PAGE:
Happy that the UN finally approved the no fly zone in Libya. Though, I still find it very unappealing to ask a 19 year old American soldier to step in front of bullets or bombs on behalf of Libyan freedom fighters. I don’t think it’s right to view an American soldier as a tax-free, all-purpose, public good for the world. What are your thoughts?
I don’t agree with the US enforcing a no-fly zone, let the OIC or the Arab League deal with it.
Definitely agree. USA is overextended, weakened, and getting eaten alive by its existing military commitments. I’m all for helping out freedom fighters, but only as part of a coalition where America doesn’t have to pay the most money, or kill or get the most people killed.
Wow, not just a “no fly” zone authorized, but also air strikes against artillery and tanks (and probably other vehicles too).
What exactly are they trying to do? Are they actually trying to overthrow another government? I mean, I’m not a fan of iron fisted dictators, but I’m not sure that this is a healthy policy.
“I believe in a humble foreign policy and no nation-building”. -George W Bush sometime in 2000
ohai Wrote: ------------------------------------------------------- > What exactly are they trying to do? Are they > actually trying to overthrow another government? I > mean, I’m not a fan of iron fisted dictators, but > I’m not sure that this is a healthy policy. Saving lives is healthy dude.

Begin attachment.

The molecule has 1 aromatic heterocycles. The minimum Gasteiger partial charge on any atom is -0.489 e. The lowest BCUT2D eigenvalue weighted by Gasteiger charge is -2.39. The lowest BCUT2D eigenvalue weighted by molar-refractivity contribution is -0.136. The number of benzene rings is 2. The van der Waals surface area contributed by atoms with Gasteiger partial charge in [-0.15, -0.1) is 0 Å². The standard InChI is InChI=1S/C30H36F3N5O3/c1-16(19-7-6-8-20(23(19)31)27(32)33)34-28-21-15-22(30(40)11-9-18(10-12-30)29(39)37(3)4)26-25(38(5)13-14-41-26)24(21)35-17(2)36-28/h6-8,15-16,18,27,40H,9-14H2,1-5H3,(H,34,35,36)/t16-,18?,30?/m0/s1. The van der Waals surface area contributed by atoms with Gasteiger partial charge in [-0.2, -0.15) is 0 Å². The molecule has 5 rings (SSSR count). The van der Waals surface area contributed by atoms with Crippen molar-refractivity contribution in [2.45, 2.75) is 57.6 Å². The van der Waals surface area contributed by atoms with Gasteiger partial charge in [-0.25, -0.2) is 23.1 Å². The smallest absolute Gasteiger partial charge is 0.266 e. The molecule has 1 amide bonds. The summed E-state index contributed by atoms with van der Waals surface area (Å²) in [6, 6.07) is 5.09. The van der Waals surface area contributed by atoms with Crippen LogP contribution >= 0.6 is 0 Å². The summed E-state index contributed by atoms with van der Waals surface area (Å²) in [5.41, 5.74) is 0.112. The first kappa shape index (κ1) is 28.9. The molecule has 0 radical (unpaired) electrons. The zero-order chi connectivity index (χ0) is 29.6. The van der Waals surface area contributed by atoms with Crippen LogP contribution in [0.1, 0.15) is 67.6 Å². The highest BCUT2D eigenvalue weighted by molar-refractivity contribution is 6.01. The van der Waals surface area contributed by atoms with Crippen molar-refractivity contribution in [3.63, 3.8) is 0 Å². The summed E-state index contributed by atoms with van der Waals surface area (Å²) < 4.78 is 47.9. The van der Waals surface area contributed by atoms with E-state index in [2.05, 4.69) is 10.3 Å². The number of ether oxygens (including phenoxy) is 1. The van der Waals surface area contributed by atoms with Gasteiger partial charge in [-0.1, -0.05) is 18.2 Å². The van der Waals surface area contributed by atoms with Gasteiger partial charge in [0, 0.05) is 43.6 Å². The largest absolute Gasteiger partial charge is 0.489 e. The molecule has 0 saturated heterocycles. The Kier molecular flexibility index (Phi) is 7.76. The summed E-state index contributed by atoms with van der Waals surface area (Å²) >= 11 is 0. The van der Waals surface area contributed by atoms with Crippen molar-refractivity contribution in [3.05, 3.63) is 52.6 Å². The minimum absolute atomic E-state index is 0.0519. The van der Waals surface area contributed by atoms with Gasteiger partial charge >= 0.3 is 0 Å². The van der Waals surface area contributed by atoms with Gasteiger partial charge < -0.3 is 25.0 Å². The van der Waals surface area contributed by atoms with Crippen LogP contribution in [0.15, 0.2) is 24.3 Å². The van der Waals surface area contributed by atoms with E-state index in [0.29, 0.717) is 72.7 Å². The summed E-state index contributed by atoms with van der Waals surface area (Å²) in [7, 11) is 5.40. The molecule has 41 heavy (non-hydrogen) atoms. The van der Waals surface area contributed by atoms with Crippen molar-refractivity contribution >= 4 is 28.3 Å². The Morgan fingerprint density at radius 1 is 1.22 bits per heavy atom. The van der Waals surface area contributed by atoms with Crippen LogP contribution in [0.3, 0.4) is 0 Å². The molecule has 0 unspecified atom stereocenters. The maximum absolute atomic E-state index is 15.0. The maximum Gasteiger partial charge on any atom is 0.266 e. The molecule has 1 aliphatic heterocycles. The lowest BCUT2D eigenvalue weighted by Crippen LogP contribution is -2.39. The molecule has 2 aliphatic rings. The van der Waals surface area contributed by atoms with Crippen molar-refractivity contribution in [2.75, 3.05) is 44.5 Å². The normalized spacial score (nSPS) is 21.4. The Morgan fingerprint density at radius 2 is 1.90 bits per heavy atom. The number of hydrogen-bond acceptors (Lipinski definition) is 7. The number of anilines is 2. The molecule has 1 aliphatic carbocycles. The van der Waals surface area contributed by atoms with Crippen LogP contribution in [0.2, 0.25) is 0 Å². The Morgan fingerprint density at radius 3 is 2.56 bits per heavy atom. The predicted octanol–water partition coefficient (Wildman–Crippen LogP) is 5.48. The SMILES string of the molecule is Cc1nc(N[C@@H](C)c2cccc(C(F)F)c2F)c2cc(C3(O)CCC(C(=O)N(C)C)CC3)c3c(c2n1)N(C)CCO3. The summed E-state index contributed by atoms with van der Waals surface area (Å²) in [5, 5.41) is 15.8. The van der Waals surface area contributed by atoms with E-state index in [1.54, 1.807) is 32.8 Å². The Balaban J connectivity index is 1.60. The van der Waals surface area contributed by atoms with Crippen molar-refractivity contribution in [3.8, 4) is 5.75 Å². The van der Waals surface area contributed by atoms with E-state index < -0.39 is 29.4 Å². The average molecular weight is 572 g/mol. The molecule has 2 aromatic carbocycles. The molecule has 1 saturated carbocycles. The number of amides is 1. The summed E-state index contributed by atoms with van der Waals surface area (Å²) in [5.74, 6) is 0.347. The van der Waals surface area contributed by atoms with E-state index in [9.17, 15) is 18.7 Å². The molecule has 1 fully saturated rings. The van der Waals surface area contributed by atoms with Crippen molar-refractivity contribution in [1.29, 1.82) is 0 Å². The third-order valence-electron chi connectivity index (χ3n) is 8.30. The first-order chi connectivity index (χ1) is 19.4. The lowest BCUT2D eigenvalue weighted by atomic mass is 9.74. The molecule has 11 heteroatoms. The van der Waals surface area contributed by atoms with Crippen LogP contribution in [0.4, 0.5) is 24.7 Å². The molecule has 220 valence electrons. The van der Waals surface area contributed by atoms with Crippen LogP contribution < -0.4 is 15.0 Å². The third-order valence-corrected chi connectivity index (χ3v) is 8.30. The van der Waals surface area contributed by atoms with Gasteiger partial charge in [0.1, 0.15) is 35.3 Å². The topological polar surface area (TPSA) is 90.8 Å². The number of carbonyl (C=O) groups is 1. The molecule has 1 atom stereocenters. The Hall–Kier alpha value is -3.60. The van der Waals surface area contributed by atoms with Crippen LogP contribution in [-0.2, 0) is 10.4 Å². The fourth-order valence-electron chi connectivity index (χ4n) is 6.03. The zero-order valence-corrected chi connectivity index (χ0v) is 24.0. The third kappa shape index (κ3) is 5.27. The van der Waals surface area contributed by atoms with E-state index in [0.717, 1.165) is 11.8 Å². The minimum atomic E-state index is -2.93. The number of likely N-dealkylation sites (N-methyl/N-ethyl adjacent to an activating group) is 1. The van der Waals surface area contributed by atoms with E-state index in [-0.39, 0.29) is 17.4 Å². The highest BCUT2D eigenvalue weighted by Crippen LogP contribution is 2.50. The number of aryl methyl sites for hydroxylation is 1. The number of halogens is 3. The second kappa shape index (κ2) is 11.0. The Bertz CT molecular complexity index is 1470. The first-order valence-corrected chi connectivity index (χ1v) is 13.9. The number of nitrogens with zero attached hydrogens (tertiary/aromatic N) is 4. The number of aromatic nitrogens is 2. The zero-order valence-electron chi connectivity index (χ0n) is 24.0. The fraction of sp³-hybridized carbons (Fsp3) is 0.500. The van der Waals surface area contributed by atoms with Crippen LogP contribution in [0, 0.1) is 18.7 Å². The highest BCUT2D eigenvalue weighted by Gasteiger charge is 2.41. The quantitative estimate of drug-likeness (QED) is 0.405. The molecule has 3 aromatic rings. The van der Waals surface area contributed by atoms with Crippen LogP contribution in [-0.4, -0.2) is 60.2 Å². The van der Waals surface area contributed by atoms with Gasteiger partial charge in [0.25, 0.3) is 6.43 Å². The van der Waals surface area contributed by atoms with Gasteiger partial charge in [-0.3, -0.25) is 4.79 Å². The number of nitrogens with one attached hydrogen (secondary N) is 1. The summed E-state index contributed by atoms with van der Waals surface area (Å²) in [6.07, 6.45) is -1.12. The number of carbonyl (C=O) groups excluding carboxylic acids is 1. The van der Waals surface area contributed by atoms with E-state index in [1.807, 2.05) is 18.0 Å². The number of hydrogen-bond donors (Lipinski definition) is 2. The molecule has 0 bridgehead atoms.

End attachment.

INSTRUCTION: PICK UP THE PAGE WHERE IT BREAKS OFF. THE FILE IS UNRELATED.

ohai Wrote: ------------------------------------------------------- > What exactly are they trying to do? Are they > actually trying to overthrow another government? I > mean, I’m not a fan of iron fisted dictators, but > I’m not sure that this is a healthy policy. There are some governments (I think France is one) that acknowledge the rebels as the legitimate government of Libya.
But how do they decide who is the legitimate government? Do the rebels have majority support in Libya? If so, how is that measured? Why should France get to decide who is the legitimate government of another country? Also, won’t bombing Qaddafi just prolong the conflict and kill more people? Qaddafi and the army are not going to give up without a fight. Libya has a real military too - not like Afghanistan or 2000s Iraq. Like I said, I’m not saying I support any particular side. It’s just unclear to me what the UN’s ultimate goals are.